WATCH: Tambo Memorial to undergo a R500m refurbishment

Concerned residents and some authorities have in the past called for the crumbling hospital to be built from scratch to ensure that it's on par with modern hospital infrastructure.

A long-awaited project to renovate the more than 120-year-old Tambo Memorial Hospital (TMH), to the tune of R567-million, was launched this week.

Representatives of the Department of Health, the SEO Independent Development Trusts and the Gauteng Department of Infrastructure Development officially handed the site to the appointed contractor, Base Major Construction, on May 14.
The ceremony, held at the hospital’s Langa Residence, was also attended by the hospital management team and other stakeholders, including Ward 32 Clr Marius de Vos.

Guests at the launch of the renovation project included Morewane Mfolo (TMH), Gilbert Mvubu (TMH), Ludwe Mlenzana (Base Major Construction), Semakaleng Mokoena (TMH), Zenzo Ndabula (CEO, TMH), Mbusowenkosi Mahlangu (DoH), Dr Ntombizonke Zwane (TMH), Mark Sun (director, Base Major Construction) and William Kaipa (IDT).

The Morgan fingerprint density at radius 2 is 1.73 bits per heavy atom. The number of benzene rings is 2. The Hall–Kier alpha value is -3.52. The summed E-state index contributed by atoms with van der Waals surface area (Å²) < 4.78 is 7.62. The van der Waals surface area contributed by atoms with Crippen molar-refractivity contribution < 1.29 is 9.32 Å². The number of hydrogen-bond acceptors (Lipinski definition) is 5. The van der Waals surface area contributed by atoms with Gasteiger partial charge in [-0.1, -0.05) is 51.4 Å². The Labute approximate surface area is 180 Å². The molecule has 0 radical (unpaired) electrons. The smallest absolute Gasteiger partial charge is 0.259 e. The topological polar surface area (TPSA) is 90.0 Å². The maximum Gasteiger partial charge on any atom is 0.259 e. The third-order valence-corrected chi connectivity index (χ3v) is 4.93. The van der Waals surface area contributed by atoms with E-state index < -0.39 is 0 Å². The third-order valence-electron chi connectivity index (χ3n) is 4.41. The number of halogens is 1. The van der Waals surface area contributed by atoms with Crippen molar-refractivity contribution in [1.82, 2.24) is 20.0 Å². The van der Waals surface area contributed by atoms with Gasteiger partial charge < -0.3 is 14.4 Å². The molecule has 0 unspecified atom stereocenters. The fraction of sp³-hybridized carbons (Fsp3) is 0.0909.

During the handover, Base Major Construction’s contract manager Ludwe Mlenzana pointed out that the project to renovate the hospital, formerly known as Boksburg-Benoni Hospital (BBH), was necessitated for two main reasons. Firstly, the infrastructure is very old and crumbling and secondly, the structural impact of the Christmas Eve 2022 gas tanker explosion on the hospital.

Giving a general overview of the scope of work, Mlenzana said the project entails a few primary components, which include the demolition of all existing asbestos structures, the erection of new buildings, namely the Gateway Clinic, a new waste management building, a decanting facility and a new mortuary, the refurbishment of the hospital blocks and the repair of all dilapidated structures.

The asbestos building housing the Gateway Clinic at the hospital will be razed and replaced with a brick and mortar building.